My second book “Java EE Development with Eclipse – Second Edition” has been published. One of the reasons I did not post much on the blog was this book. I had been working on the book for the past few months and I am very glad that it has been published now.
One of the challenges writing this book was the diverse topics that it covered – Servlets, JSP, JSF, JDO, EJB, JSM, SOAP, REST, Spring, Unit Testing, Debugging and trouble shooting performance and memory issues in Java applications. Separate books could be written, and books have been written, on some of these topics.
This book explains how to develop applications using these technology in Eclipse IDE. The focus is not just on how to use different technologies in JEE, but also on setting up development environment, testing, debugging and deploying applications developed using these technologies.
Though ColdFusion Thunder is the next version of ColdFusion Builder (the last version was 2.0.1), it is like a new IDE because it’s a major re-write. Past versions of ColdFusion Builder were built on top of Aptana. I had noted some of the challenges in implementing ColdFusion Builder a couple of years back, when CFB 2.0.1 was released.
The task was huge and we, in the ColdFusion team, had been working very hard during the past two years to – first build all (or most) the features of CFB 2.0.1 in Thunder, and then to add some more features. If you have used ColdFusion Builder in the past, then you will see great performance improvements in all the editors in Thunder. Specifically you should see difference when editing large files. The memory footprint is also improved.
Eclipse 4.3 (Kepler) was released in June this year. There have been some changes to plugin dependencies in E4 RCP applications from version 4.2 to 4.3. I had created sample projects for my book using Eclipse 4.2. If you import those projects in Kepler, then applications would not work.
I have recreated sample projects for Kepler and have submitted them to PACKT. Hopefully they should be available for download soon.
However if you follow through code examples in the book by creating your own E4 RCP projects in Keper, then things should work fine. Eclipse RCP APIs haven’t changed, as far as code samples in the book are concerned. However some of the links mentioned in the book are different for Kepler. They are –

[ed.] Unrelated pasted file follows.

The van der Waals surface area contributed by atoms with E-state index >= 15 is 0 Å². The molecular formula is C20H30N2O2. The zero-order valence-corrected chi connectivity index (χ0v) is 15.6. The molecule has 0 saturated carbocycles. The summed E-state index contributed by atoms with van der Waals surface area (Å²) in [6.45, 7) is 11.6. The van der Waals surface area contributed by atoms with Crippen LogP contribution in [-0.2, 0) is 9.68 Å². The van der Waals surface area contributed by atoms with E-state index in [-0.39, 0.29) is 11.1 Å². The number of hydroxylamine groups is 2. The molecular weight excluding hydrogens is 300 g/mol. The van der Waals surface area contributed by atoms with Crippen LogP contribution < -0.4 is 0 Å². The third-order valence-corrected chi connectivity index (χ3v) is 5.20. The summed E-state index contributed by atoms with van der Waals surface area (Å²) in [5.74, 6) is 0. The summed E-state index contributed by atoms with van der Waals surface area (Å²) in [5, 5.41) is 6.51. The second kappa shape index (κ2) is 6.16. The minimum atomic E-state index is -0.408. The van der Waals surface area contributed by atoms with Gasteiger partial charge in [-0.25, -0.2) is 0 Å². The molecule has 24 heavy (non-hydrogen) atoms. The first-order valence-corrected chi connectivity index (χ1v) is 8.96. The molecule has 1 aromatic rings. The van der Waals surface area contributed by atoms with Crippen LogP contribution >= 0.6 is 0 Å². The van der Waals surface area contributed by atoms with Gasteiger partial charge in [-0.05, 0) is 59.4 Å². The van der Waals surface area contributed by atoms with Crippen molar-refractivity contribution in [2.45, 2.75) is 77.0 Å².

Application project wizard for E4 has changed a bit in Kepler. Now you have an option to create sample content (menus and views) in the wizard. Earlier you did not have this option and the wizard used to created sample content. This option is turned off by default. If you do not select this, then no menu options would be created. In which case skeleton sample application would look different from what is explained in the book.
If you select the above option, then along with menus and toolbar button, a view is also created.
To try out examples in the book, I would recommend that you select the option to create sample content and then delete the ‘Sample Part’ from Application.e4xmi (it is in Application->Windows->Trimmed Window->Controls->Perspective Stack->Perspective->Controls->PartSashContainer->Part Stack). You can also delete Java source file for this part (SamplePart.java in codesnippetapp.parts package). This will make the skeleton project same as explained in the book.
I am happy to announce that my book titled Instant Eclipse 4 RCP Development How-to has been published by PACKT Publishing. It is a mini-book that describes specific tasks and solutions to build RCP applications using Eclipse 4.
Eclipse 4 has introduced new frameworks, APIs and tools to develop Rich Client Platform (RCP) Applications. In this book I have taken a sample application and explained how to implement it from start to finish using Eclipse 4 SDK. The book is divided into a number of focused tasks. Each task builds the sample application incrementally .
Here is the list of tasks covered in the book –
Setting up a development environment
Creating a skeleton E4 application
Adding menu and toolbar items
Injecting your own objects using DI
Creating a pop-up menu
Creating custom events and handlers
Adding a keyboard shortcut
Creating custom objects using DI
Creating views dynamically
Styling an application using CSS
Customizing and exporting the application
I was contacted to write this book towards the end of last year. Initially it got delayed a bit because I was busy with other things. It was finally published yesterday.